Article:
With the check–as-you-type options enabled, suspected misspellings and grammatical errors are flagged with the appropriate colored wavy line.

Correcting Individual Spelling Errors

As mentioned, Word marks all words not found in its dictionary with a wavy red line. Because Word's dictionary isn't entirely complete, you might find that it marks correct words as misspelled. To correct words flagged as misspelled (whether they are or not), follow these steps:

  1. Place the mouse pointer on the flagged word and click the right mouse button. A shortcut menu appears, as shown in Figure 4.2.

    Figure 4.2. Right-click any flagged word to get a list of suggested spellings.

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  2. Word provides a list of possible correct spellings when it encounters a word not in its dictionary. If the correct spelling for the word you want appears in the list, simply click it, and Word replaces the incorrect spelling with the correct one.

    If the flagged word is correctly spelled (and just not in Word's dictionary) or the correct spelling is not in the suggestions list, you have two other options:

    • If the word is correct and you don't want it flagged at all in the current document, you can click Ignore All and the wavy red line will be removed from all occurrences of the word.

    • If the word is correct and you don't want it flagged in this or any other document, you can add the word to the dictionary file; click Add to Dictionary.

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Take Advantage of AutoCorrect If you find that you constantly misspell the word as it currently appears in your document, you can add the word to the AutoCorrect list (discussed later in this chapter). Right-click on the misspelled word and then point to AutoCorrect on the shortcut menu. Suggested spellings will be listed. Select a spelling from the list; the incorrect spelling and the correct spelling are entered into the AutoCorrect list. The word in your document is corrected, and the next time you type the word incorrectly, it is automatically corrected.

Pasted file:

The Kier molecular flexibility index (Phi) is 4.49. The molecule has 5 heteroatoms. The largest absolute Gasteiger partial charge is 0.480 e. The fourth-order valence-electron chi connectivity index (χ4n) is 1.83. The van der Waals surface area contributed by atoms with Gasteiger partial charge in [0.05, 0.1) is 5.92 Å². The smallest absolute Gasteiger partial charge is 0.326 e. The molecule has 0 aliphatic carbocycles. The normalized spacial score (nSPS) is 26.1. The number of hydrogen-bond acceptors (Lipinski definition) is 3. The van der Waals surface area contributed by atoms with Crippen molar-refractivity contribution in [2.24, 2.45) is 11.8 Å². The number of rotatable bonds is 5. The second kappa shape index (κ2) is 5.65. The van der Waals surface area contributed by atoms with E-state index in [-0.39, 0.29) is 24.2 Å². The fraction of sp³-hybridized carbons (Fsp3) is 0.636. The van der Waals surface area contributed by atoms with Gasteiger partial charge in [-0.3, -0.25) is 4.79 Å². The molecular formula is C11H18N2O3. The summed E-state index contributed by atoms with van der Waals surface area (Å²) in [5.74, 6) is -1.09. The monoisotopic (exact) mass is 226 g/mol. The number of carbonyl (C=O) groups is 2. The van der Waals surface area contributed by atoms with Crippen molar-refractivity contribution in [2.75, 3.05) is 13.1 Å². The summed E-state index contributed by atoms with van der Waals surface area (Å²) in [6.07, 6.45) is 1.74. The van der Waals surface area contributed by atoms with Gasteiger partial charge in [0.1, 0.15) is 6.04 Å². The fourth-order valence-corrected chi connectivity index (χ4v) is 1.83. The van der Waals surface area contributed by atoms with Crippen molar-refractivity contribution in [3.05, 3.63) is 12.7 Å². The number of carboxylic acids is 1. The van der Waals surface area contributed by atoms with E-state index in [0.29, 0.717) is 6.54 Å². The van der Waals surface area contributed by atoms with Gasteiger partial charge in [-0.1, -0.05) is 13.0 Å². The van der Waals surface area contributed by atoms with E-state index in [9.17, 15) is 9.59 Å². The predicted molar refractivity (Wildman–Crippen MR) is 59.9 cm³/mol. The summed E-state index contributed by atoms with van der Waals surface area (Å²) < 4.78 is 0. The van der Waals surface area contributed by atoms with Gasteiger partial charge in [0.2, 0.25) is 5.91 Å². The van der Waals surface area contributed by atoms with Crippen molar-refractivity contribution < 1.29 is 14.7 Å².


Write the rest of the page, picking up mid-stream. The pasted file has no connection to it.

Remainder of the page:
Correcting Individual Grammatical Errors

Correcting grammatical errors as you type is similar to correcting spelling errors that are flagged in the document. Suspected grammatical errors are marked with a green wavy line.

To correct a suspected grammatical error, follow these steps:

  1. Right-click text blocks marked with the green wavy line.

  2. The shortcut menu that appears might offer you a list of grammatically correct phrases. Select the phrase that corrects your text entry. In most cases, however, rather than providing a correct solution, the Grammar Checker provides the nature of the error such as passive voice or fragment. You will have to correct the error yourself, but Word at least provides information on why it was flagged.

  3. If your text is not incorrect grammatically or requires that you manually make any necessary changes, click Ignore Once.

  4. If you select Grammar on the shortcut menu, the Grammar dialog box will open. It offers suggestions related to the error and also gives you the option of ignoring the grammar rule that flagged the error in the document.

As soon as you make a selection from the shortcut menu or click Ignore Once, the shortcut menu closes. You can then either use the Grammar dialog box to fix the error or continue working on your document (the Spelling and Grammar features are discussed in the next section).

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How Good is the Grammar Checker? Although the Grammar Checker is useful, you will find that it will miss grammar errors and even flag correct sentences. The Grammar Checker does not have the ability to interpret the context of the words you use in a sentence. So, use it as an aid to writing, not necessarily the final word, however.